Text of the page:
What happens when we hide the way we eat…

I want to start off by telling you a little story about a woman who struggled with orthorexia. For those that don’t know, orthorexia refers to anxious-obsessive behaviour over “clean eating.” It’s another form of food-obsession, but it’s masked by a fixation on healthy clean foods.

During her darkest hour, she was doing two workouts per day which included strenuous activities like long-distance running and CrossFit circuits.

Even though she was doing two workouts a day, which requires many calories to sustain, she also continued to restrict her diet far below a sustainable level.
She calorie-counted to the extreme.
She knew it wasn’t healthy, but all she wanted was to control the shape of her body. She wanted to maintain her identity as someone who had will-power; someone who was in control.

Although she claimed to be in the best physical shape of her life, it didn’t feel like enough. She no longer trusted herself to make decisions about food and whenever she ate some sugar she went all in and binged.

Her self-esteem was crippled because she couldn’t reach her goals, which were set way too high. As a result, she would find herself sitting in the car parked up somewhere binge eating “bad foods” and hiding the wrappers.

She hid the evidence from others so they wouldn’t know how much she had eaten…

That woman was me!

I’m sure you can all relate to experiences of body dysmorphia, body hate, and shameful eating behaviour.

When we feel like a failure, it’s only natural to try to hide the evidence.

Shame is an ugly beast.

I was pondering the question, do we binge eat at night because that’s when our willpower is the lowest, or because that’s when no one is looking?

Sigh. This is the hell of chronic dieting.

We eat normally in front of our friends and then stuff our faces once we’re alone.

Why do we do this?

I think a majority of it stems from the idea that certain foods are “bad” and that eating them makes us “bad.”

According to Google, the definition of shame is “a painful feeling of humiliation or distress caused by the consciousness of wrong or foolish behaviour.”

When we think that it’s wrong to eat certain foods, then we feel like we’re wrong when we eat those foods, and we become ashamed of ourselves.

Well… screw that.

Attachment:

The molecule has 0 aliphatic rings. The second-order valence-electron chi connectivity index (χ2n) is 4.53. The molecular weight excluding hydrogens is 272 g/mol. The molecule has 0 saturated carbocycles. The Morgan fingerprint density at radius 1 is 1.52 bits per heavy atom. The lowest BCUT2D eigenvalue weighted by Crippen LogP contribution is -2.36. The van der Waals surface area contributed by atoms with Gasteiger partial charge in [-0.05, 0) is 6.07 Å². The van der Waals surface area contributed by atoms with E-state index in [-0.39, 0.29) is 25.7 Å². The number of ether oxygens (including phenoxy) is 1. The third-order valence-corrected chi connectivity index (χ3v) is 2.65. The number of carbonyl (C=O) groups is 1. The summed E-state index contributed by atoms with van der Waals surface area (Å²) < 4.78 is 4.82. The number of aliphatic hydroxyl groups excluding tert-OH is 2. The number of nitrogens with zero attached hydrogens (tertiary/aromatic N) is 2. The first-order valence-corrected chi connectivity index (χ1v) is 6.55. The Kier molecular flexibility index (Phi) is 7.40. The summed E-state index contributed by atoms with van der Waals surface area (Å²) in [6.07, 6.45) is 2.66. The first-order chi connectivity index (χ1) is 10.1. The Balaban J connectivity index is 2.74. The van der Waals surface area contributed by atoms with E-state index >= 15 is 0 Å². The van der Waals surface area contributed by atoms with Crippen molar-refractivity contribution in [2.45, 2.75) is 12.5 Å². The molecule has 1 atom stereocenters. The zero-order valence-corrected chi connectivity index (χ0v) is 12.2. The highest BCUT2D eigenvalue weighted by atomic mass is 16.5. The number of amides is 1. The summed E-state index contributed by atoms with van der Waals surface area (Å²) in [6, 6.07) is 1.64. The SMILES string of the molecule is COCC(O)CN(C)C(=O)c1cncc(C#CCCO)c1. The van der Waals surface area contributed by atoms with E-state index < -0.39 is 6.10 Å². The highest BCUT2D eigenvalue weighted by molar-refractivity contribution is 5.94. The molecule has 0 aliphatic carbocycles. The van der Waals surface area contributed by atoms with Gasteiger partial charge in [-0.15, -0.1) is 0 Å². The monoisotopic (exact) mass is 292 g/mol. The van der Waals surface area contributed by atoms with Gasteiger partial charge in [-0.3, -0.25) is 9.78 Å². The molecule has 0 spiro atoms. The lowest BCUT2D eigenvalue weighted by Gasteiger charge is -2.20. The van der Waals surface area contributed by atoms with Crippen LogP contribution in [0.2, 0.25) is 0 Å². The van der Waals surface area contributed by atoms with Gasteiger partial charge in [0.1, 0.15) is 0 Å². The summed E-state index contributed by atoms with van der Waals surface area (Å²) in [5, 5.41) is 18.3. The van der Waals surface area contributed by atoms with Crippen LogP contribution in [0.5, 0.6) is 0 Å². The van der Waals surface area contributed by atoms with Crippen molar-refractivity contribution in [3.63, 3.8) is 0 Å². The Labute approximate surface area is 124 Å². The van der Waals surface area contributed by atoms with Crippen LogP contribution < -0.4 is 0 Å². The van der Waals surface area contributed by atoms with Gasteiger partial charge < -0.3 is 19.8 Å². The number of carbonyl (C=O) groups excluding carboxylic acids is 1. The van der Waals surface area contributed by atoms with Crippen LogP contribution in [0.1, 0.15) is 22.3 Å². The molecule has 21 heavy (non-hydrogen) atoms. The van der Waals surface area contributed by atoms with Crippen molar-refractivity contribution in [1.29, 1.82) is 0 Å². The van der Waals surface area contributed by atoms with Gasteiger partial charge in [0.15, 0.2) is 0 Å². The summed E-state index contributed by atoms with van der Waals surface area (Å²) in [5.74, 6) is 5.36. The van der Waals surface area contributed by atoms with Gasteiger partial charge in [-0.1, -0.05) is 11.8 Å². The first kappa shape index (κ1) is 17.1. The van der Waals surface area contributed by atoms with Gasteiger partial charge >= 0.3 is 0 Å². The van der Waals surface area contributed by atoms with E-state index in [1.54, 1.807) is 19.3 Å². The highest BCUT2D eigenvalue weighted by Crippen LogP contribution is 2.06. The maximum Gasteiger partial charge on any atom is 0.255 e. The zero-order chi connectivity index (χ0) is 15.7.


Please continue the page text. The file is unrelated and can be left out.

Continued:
Feeling ashamed of the way we eat only pushes us further into the hellish cycle.

We become embarrassed by our bodies, so we eat. Then we become embarrassed by how/what we eat, so we eat in secret. Then, all hell breaks loose.

Our social lives crumble. Our confidence crumbles. Everything crumbles.

So what’s the path out of this mess?

I think it starts by ending the war with yourself by giving up dieting and restriction.
That doesn’t mean always and forever allowing yourself to binge eat everything in sight… but honestly, that’s actually the mindset you need. (Before you dismiss that, hear me out.)

When practising feeling your feelings you must allow yourself to proceed with the binge if that’s still what you really want. The majority of the time you won’t want to. But this is a promise you have to make with yourself.

What I teach is about giving up control, not gaining control.

Because ultimately, we can’t actually control anything… We can take actions towards our goals but we can’t actually control the outcome, that’s out of our hands!

Reverse psychology is key. It will feel very risky and scary, and that’s how you know you’re doing it right.

All foods are allowed.

This is how we disempower the foods that beckon us. It neutralizes the “bad foods” so that they aren’t bad anymore.

As a result, we neutralize shame, too.

When foods are no longer good/bad — and they’re just the yummy edible things that our body is asking for — it’s harder to feel ashamed of what we eat.

There’s no more reason to hide. To help with all of this, here are some new goals I suggest:

No more hiding.
No more restricting.
No more numbing.
No more “bad foods.”

Way more feeling.
Way more trusting.
Way more “allowed foods.”
Way more getting quiet to honour what your body is asking for.

The path from food-obsession to food-sanity will take an enormous amount of effort — but the right kind of effort.

Instead of bending yourself over backwards to eat the exact right thing (and failing), you’ll be bending over backwards to become authentic.

And when you slowly begin to embody your authentic self — the part of you that wants to save the world, and also wants ice cream every once in a while — everything unfolds.

Everything softens.

Everything just falls into place.

If you need help with your journey from food freak-out to food freedom, I can help you. I know the exact steps to get you there. I’m not saying it’s going to be easy, I am saying it’s going to be worth it!

Take my hand and let me guide you. Click here for a free no-obligation call to see if coaching is right for you.

So much much and light,

Victoria x


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